Minimalism is a word that's been thrown around a lot lately, and to be honest, if it hadn't I would have never been introduced to the concept. My outlook on life took a sudden turn when I realized that the things I owned may actually have just owned me the entire time. A concept as thrilling as an M. Night Shyamalan plot twist. Of course, I was hesitant, even completely dismissive of the topic until I watched the documentary Minimalism: A Documentary About The Important Things. That probably sounds cheesy or slightly poser-ish, but I've promised that I'm going to be honest on this blog and that is the truth. It took a one hour and nineteen minute long film conceptualized by two people who were in a similar situation as me at one point in their lives. They were paying their knowledge forward and I couldn't be more grateful.
I've written about minimalism before on this blog, so if you want to check out some other posts you can click here, here, and here. Maybe start there if you aren't familiar with the topic at all, but if you are then we can jump right into what I wanted to talk about specifically for today. It's overwhelming to realize that most of what you are currently spending your income on will need to be significantly reduced. It might even seem scary and aggravating, as though something is being taken away from you. I assure you, you are not losing anything, but rather gaining something back - control over your life and your decisions.
Capitalism is vital to most Western civilizations, and I'm not completely disregarding it because it works quite well for me and my needs. However, it has been taken to extremes (as most good things are) and become a way to turn just about anything into a product, even ourselves. When I stepped back and recognized that I was giving myself a shot of dopamine every time I bought something I didn't need, I knew I had to make a change to my lifestyle, even if only a small one. This is a post for anyone like me who doesn't like change to come too quickly, but is easily adaptable when it does. And what better time to change than right now?
I started off by decluttering my space; both home and work. This made an instant difference in my mood. I felt lighter and like I could breath for the first time in a long time. This decluttering mostly focused on things I was holding onto because I didn't know if I needed to keep them or not (i.e. bills, notes, old paperwork). I finally decided that I didn't care and threw it all away. That is probably the easiest step to take because those things are just waiting to be tossed out. It gets a bit harder when it comes to clothes and household items.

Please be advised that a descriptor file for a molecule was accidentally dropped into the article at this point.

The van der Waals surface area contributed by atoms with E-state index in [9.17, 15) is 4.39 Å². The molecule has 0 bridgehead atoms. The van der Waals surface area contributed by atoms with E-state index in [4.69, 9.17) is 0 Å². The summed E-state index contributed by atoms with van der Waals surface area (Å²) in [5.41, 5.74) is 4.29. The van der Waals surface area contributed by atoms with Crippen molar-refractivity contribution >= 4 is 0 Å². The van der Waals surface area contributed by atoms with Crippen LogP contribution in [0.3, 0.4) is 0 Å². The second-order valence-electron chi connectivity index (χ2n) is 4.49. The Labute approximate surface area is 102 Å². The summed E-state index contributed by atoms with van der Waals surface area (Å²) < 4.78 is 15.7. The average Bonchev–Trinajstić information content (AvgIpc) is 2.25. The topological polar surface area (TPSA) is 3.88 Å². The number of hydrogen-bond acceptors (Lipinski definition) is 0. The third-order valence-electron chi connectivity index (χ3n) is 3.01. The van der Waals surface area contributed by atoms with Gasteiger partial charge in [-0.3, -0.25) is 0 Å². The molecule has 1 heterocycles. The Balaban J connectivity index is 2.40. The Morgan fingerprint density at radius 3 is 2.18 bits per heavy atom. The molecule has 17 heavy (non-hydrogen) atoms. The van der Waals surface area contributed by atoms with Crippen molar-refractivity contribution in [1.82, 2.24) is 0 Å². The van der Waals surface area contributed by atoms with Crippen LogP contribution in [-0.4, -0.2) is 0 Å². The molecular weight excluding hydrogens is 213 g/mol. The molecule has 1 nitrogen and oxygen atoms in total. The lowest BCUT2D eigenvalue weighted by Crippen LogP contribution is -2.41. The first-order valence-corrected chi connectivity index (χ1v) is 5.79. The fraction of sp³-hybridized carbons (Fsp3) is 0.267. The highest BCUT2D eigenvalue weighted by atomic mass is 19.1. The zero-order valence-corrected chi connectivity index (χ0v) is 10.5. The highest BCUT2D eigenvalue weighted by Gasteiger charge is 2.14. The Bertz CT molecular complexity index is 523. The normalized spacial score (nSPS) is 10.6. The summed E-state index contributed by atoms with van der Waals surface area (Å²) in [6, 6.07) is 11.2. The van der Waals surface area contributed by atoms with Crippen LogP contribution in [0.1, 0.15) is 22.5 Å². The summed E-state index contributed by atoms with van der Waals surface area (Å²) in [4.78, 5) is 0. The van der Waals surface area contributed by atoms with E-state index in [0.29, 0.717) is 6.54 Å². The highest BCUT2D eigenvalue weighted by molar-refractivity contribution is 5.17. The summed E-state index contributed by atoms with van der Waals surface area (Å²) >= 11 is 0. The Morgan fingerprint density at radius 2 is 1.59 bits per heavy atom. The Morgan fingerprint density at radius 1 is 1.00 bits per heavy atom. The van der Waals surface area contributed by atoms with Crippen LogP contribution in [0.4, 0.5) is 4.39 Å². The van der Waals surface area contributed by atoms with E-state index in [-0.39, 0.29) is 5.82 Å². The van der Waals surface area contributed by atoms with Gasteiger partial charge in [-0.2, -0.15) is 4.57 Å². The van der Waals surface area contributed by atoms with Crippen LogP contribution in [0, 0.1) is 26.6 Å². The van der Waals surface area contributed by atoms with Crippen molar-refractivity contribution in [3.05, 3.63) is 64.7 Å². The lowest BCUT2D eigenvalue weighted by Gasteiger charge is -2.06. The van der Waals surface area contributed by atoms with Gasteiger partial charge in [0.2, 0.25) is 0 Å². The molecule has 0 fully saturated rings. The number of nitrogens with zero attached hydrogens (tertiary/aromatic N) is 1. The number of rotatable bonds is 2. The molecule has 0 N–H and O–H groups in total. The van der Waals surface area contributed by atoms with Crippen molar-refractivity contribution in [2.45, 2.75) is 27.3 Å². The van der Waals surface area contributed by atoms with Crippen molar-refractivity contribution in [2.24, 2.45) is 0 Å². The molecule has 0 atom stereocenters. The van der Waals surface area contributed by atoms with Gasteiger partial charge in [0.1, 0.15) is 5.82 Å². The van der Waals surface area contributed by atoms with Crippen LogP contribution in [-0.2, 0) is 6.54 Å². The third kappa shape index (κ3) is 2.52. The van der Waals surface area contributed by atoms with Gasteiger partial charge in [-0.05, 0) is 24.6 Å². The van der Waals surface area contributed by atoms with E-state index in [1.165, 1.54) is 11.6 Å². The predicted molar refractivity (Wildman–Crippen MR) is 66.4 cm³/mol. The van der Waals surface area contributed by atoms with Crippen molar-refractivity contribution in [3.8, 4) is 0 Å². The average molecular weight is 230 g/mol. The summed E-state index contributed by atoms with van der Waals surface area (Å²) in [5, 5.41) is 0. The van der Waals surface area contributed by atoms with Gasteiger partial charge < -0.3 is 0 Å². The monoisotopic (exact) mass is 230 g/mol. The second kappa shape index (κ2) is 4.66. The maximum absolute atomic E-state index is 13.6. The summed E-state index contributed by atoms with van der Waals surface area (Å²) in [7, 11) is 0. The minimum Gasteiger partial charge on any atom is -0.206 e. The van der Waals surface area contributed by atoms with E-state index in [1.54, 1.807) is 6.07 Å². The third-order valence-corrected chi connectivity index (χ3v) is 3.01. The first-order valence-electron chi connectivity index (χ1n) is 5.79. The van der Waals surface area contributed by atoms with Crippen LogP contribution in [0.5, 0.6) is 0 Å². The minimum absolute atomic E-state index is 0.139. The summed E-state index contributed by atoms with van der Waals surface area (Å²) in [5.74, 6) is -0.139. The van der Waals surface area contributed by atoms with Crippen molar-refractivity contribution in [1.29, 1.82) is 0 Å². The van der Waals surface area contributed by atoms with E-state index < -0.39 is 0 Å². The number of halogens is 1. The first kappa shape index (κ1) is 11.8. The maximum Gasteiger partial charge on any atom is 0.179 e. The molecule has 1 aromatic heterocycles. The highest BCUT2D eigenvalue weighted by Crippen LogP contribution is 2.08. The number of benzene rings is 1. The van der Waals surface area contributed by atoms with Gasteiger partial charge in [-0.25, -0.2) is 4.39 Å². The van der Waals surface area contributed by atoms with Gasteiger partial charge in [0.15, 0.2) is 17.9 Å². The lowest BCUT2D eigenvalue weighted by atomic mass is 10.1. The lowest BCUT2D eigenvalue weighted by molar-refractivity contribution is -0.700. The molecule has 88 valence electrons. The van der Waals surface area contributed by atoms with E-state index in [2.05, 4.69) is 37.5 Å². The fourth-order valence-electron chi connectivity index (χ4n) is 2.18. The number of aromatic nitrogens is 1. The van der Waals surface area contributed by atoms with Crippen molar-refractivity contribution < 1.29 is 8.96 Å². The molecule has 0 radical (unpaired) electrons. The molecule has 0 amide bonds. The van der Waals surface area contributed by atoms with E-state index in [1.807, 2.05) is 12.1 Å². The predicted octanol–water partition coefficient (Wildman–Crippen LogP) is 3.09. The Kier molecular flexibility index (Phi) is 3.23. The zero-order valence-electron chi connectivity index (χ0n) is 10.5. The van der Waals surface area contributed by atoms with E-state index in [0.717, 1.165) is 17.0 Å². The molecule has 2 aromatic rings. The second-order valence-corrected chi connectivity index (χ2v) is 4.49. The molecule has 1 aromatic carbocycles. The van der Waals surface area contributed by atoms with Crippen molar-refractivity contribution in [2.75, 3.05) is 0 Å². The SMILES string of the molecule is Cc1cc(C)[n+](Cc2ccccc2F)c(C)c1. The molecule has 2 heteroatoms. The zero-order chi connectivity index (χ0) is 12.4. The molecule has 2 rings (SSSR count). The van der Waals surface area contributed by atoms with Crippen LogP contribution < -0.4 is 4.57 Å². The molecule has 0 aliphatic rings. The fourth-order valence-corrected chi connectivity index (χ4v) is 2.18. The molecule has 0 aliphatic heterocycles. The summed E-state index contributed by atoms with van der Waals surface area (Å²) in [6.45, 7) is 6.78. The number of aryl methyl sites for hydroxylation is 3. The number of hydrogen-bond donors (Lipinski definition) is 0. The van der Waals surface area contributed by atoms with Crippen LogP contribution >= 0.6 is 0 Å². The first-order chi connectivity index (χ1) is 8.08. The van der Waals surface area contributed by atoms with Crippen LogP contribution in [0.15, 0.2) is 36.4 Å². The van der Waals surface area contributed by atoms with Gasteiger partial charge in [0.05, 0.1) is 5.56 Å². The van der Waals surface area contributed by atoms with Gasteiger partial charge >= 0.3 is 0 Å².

Once I had gotten rid of any unnecessary items I then started with the items that served a purpose but I knew I could live without. That can include pen holders, extra pens, notebooks, appliances rarely used, books only read once. This stuff is a bit harder to convince yourself to get rid of, but once you do you'll quickly realize that you didn't really care about them at all. Out of sight, out of mind. I'll still get an itch from time to time to throw out coffee mugs we rarely use, just to make a bit of room and feel like we aren't keeping them there just because we think we have to. It's fairly liberating once you realize that you are taking back control of your belongings and really thinking about what you want to bring into your life.
And finally, on to clothes and homeware. It's easy to buy things just because you think you need to in order to maintain a certain style. It's also incredibly easy to get dragged into the fast fashion trap because of this desire to stay on-trend. The problem with that is anything trendy only stays that way for about 2 weeks until it's replaced by something new. Where does that leave regular people? Spending money chasing the false hope of being en vogue.
The best advice I can give for moving away from this mentality is packing away everything you haven't used in the past 3 months to see if you'll reach for it anytime soon. If not, you'll know you can get rid of it forever. What's key in this slow transition is not committing to the throwing out just yet. Let yourself adjust to life without something you've seen (and subsequently ignored) every day. Just like a crying toddler being trained off their soother, at some point you'll completely forget about the object used to pacify your emotions.
Have you started practicing minimalism? What are your tips for the transition?